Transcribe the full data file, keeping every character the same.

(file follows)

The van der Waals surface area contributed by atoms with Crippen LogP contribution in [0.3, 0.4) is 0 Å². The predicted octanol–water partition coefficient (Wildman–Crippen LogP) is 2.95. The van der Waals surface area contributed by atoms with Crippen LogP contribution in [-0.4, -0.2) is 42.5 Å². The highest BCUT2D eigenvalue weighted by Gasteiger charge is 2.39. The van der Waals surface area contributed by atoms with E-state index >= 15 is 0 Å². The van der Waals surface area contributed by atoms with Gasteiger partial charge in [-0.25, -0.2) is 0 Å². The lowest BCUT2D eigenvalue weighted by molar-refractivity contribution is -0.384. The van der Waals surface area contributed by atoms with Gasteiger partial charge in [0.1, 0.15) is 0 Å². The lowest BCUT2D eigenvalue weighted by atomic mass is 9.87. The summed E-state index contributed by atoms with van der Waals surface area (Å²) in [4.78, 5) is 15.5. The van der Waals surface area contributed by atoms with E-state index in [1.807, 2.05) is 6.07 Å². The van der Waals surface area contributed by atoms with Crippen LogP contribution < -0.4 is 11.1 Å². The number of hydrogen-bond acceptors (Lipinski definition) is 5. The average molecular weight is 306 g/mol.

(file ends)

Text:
The van der Waals surface area contributed by atoms with Crippen LogP contribution in [0.3, 0.4) is 0 Å². The predicted octanol–water partition coefficient (Wildman–Crippen LogP) is 2.95. The van der Waals surface area contributed by atoms with Crippen LogP contribution in [-0.4, -0.2) is 42.5 Å². The highest BCUT2D eigenvalue weighted by Gasteiger charge is 2.39. The van der Waals surface area contributed by atoms with E-state index >= 15 is 0 Å². The van der Waals surface area contributed by atoms with Gasteiger partial charge in [-0.25, -0.2) is 0 Å². The lowest BCUT2D eigenvalue weighted by molar-refractivity contribution is -0.384. The van der Waals surface area contributed by atoms with Gasteiger partial charge in [0.1, 0.15) is 0 Å². The lowest BCUT2D eigenvalue weighted by atomic mass is 9.87. The summed E-state index contributed by atoms with van der Waals surface area (Å²) in [4.78, 5) is 15.5. The van der Waals surface area contributed by atoms with E-state index in [1.807, 2.05) is 6.07 Å². The van der Waals surface area contributed by atoms with Crippen LogP contribution < -0.4 is 11.1 Å². The number of hydrogen-bond acceptors (Lipinski definition) is 5. The average molecular weight is 306 g/mol.